CA125 blood test Results Explained

CA125 blood test Results Explained

The CA125 blood test is designed to measure the amount of a specific protein that is in the blood. Called “Cancer Antigen 125,” it is primarily used as a tumor marker for women who are suspected to have ovarian cancer. It will also be ordered to detect whether the cancer has returned after a treatment plan has been completed. A series of CA125 tests is usually considered to be more useful than one specific test result.

It is not uncommon for the CA125 blood test to be ordered with an ultrasound to monitor women who are believed to be at a high risk for ovarian cancer, but do not have the disease as of yet. Certain risk factors place women into this category, including a family history of ovarian cancer, increasing age, infertility issues, obesity, and hormone replacement therapy use.

The most significant risk factor, however, is an inherited genetic mutation on the BRCA1 or BRCA2 genes, which are breast cancer genes.

When is the CA125 Blood Test Ordered?

The CA125 blood test may be ordered before treatment begins for ovarian cancer to create a baseline result that can measure future outcomes. Interval testing may also be ordered by medical providers when they consider a woman to fit into the high risk category. Certain physical exam findings, such as a pelvic mass, may also trigger this blood test to be ordered.

Some women may ask about having the CA125 blood test ordered as a preventative measure. For women who do not fit into the high risk category, the results of this test are considered to be non-specific. This means the blood test alone cannot determine if ovarian cancer is present.

What Do the CA125 Blood Test Results Mean?

The CA125 blood test will either be positive or negative. Having a positive test does not necessarily mean that cancer is present. A negative test may also not mean that there isn’t cancer present. This is why the test is considered to be non-specific and not suitable for screening purposes.

Several benign conditions have been known to create positive test results. This includes a heavy menstruation cycle, pelvic inflammatory disease, endometriosis, or even pregnancy.

For some tumors, a second test called the HE4 blood test may be ordered to monitor epithelial cells. These cells are found in the most common type of ovarian cancers, developing from cells that are found outside of the ovaries.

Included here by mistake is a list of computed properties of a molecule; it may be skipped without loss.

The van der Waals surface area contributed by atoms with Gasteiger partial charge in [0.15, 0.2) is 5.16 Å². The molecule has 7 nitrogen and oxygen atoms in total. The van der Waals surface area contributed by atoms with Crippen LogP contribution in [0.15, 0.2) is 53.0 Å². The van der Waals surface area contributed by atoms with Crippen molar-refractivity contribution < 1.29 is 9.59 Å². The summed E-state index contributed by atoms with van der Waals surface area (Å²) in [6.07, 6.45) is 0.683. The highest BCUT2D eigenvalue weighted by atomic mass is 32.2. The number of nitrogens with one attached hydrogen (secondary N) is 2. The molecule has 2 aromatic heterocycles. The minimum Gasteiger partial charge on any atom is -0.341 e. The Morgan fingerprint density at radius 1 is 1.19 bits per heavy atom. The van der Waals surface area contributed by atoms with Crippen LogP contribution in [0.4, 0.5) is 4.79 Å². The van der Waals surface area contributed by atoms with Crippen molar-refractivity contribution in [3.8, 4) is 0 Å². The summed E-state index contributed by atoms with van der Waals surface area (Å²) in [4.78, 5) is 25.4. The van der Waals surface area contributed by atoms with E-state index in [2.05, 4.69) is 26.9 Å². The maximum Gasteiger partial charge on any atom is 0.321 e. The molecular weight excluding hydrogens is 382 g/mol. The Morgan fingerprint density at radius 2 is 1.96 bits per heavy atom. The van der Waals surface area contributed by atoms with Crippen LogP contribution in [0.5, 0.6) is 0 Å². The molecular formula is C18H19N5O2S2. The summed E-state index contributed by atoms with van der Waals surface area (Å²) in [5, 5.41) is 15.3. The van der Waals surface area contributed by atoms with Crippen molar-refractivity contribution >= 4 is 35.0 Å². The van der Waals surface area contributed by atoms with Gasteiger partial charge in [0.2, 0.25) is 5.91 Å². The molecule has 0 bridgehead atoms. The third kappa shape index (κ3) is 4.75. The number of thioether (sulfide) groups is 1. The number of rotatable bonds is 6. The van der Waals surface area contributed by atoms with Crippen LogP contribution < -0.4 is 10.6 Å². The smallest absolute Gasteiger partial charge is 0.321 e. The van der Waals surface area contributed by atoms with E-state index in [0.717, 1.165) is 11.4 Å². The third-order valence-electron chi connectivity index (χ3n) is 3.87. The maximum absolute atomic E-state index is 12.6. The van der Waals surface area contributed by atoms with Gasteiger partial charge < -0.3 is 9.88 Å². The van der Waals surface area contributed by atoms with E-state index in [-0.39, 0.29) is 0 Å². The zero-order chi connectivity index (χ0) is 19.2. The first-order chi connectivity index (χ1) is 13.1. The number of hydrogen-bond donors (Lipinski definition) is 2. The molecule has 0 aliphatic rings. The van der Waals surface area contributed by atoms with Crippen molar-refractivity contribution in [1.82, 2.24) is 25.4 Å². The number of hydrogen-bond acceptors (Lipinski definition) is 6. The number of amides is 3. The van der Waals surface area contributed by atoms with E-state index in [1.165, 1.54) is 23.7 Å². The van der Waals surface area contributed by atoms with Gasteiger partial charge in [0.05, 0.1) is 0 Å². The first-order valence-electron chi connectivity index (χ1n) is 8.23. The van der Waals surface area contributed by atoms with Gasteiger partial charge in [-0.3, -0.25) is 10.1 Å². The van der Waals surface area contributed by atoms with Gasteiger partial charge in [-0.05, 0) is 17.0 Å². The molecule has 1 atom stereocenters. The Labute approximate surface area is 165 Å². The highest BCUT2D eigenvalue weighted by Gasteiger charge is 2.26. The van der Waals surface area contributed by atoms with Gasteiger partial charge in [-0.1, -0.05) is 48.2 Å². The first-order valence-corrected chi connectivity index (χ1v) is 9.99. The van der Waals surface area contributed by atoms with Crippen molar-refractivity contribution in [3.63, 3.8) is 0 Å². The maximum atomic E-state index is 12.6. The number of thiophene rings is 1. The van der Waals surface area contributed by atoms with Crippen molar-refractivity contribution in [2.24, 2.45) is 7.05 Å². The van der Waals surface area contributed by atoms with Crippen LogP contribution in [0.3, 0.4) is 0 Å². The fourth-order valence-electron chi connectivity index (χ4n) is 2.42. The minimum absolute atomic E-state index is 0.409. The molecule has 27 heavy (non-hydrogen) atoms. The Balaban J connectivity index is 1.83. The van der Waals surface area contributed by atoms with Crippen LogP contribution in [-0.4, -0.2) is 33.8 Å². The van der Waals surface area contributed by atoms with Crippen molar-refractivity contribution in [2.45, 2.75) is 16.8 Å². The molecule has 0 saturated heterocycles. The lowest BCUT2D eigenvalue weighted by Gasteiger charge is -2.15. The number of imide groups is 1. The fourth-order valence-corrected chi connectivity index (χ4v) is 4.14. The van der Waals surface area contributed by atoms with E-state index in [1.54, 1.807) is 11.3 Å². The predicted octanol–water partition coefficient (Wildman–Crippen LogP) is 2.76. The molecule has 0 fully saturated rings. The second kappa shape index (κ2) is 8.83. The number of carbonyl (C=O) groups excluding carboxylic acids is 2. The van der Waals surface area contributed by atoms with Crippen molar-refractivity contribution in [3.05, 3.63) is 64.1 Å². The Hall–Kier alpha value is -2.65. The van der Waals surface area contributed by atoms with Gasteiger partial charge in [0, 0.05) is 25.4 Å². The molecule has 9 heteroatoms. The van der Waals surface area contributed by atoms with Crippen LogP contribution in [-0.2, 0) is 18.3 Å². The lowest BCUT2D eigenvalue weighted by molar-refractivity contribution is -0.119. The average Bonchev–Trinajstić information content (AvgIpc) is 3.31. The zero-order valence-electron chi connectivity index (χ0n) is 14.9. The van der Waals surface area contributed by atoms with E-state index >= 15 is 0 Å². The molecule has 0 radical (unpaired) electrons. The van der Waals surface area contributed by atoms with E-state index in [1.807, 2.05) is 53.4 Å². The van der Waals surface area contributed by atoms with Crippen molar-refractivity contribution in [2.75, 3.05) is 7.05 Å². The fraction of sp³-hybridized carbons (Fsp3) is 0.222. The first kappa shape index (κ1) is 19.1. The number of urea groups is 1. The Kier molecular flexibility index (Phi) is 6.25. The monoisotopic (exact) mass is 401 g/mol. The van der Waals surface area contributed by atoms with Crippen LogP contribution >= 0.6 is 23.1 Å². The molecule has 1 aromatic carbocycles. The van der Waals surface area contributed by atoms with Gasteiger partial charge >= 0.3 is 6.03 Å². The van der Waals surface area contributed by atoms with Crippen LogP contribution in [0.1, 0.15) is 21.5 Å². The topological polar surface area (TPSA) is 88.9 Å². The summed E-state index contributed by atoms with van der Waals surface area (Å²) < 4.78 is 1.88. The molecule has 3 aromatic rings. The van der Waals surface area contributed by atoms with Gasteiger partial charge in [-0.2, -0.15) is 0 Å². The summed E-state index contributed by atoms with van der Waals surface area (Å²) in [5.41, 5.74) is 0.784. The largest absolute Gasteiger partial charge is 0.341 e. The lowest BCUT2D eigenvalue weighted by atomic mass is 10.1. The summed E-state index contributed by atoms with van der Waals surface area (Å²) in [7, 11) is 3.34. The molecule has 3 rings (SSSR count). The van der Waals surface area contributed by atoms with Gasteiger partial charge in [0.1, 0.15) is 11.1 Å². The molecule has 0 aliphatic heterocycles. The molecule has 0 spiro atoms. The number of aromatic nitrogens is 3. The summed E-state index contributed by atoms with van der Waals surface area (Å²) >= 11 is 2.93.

Should You Insist on the CA125 Blood Test?

Some women receive emails about the CA125 blood test and receive well-intentioned social media posts and updates regarding what this test can do. The suggestion is that all women should demand that this blood test be completed each year for ovarian cancer. If you fit into a very high risk category, then women are encouraged to insist on yearly testing, along with other test options, to monitor their health so that the cancer can be detected quickly.

For women without a family history of ovarian cancer or a lack of other risk factors, then CA125 screening will be ineffective. The test may be low cost and potentially covered by a health insurance policy in the US, but produce results that are essentially useless on their own.

Even in women who are in the high risk category, it is unclear whether using the CA125 blood test can actually lower the chances of dying from ovarian cancer or being able to detect it at an early stage.

About 1 in 5 women have ovarian cancer found at an early stage. In this group, there is a 94% patient survival rate at 5+ years post-diagnosis. The best way to find this disease in its earliest stages is to have regular health exams scheduled. See a medical provider if you have symptoms, such as abdominal swelling, pressure, and pain. If there is no improvement in these symptoms or they worsen, then schedule an appointment immediately.

Researchers are continuing to look for and develop new tests that can help find ovarian cancer in its earliest stages for women. At the moment, there are no accurate screening tests, but the CA125 blood test is a viable option for some and to monitor for treatment response. Ask your medical provider if this test would be useful for you and ask questions about your health based on this guide to make sure you can limit your risks as much as possible.